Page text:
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Should your business ever become inactive for an extended period of time, or fail to address the regular compliance requirements placed upon it, it may be necessary for you to apply for reinstatement with your state of incorporation. The reinstatement process brings your company back into “good standing” status, and ensures that you are operating in complete accordance with the law. The most common reason that reinstatement becomes necessary is when a business is found to have ignored its required annual report or franchise tax filings.
Reinstatement will likely be necessary if your company fails to observe the compliance requirements placed on it, such as annual report filings, tax payments, or past due state fees. A consistent failure to address these formalities can lead to a suspension of your company’s right to conduct business, or even a forced dissolution.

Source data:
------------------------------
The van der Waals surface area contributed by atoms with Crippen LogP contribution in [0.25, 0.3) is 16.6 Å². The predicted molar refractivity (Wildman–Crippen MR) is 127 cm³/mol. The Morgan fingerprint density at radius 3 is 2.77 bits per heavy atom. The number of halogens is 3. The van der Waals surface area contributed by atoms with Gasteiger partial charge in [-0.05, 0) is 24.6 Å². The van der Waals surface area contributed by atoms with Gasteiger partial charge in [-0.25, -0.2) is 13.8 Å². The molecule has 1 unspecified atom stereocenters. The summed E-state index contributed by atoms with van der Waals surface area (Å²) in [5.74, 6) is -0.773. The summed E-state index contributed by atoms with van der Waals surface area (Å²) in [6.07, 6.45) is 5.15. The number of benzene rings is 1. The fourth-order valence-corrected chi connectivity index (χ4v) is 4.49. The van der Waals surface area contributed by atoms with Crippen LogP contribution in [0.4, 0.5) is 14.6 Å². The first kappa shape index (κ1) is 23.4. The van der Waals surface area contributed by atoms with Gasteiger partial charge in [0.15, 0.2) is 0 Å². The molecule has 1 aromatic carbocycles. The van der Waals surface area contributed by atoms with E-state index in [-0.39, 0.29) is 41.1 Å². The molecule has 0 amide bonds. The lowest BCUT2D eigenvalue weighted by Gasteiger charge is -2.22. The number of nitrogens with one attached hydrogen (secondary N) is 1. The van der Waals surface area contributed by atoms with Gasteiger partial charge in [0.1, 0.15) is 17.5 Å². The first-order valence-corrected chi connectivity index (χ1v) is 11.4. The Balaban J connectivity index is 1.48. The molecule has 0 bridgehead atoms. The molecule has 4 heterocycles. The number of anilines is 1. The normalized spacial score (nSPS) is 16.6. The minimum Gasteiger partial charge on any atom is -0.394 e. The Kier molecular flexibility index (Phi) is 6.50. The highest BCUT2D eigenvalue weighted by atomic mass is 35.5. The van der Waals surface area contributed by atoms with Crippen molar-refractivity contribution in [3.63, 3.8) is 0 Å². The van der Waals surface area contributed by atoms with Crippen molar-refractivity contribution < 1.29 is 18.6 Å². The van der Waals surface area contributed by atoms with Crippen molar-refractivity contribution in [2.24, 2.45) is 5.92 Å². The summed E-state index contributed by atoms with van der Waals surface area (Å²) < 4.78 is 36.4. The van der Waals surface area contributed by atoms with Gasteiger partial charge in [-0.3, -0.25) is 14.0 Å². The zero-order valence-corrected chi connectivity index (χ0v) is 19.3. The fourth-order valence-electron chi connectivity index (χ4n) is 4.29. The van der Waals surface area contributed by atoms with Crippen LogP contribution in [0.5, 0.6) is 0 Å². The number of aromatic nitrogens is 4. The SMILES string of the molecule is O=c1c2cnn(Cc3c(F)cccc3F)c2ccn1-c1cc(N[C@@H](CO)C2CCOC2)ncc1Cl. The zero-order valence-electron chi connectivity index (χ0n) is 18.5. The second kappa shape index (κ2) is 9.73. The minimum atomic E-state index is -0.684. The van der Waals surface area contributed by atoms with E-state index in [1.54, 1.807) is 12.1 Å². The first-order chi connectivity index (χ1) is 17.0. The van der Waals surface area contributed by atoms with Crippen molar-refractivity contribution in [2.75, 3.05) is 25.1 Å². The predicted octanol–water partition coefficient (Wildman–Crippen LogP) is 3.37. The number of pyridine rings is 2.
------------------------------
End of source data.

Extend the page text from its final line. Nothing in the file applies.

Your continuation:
If your company falls into “bad standing” with the state, it may be required to reinstate itself before continuing its operations, or even voluntarily dissolving. In some states, reinstatement is also a potential solution to reforming a previously dissolved organization.
Consequences of non-compliance
Falling out of good standing with your state can have serious consequences for both your business and your personal finances. A business that has been found to be in bad standing, and fails to reinstate itself in a reasonable time frame, can have its business license revoked, or even be forced to dissolve. In some cases, a company’s limited liability status can be revoked as well, exposing its owners’ personal finances to seizure to satisfy the company’s debts.
There are some steps that must be taken in order to ensure that a company can successfully be reinstated. Here are some general guidelines to follow as you work to get back in good standing:
Identifying and documenting any preexisting compliance issues.
Calculating and documenting any outstanding fees or taxes due to your state.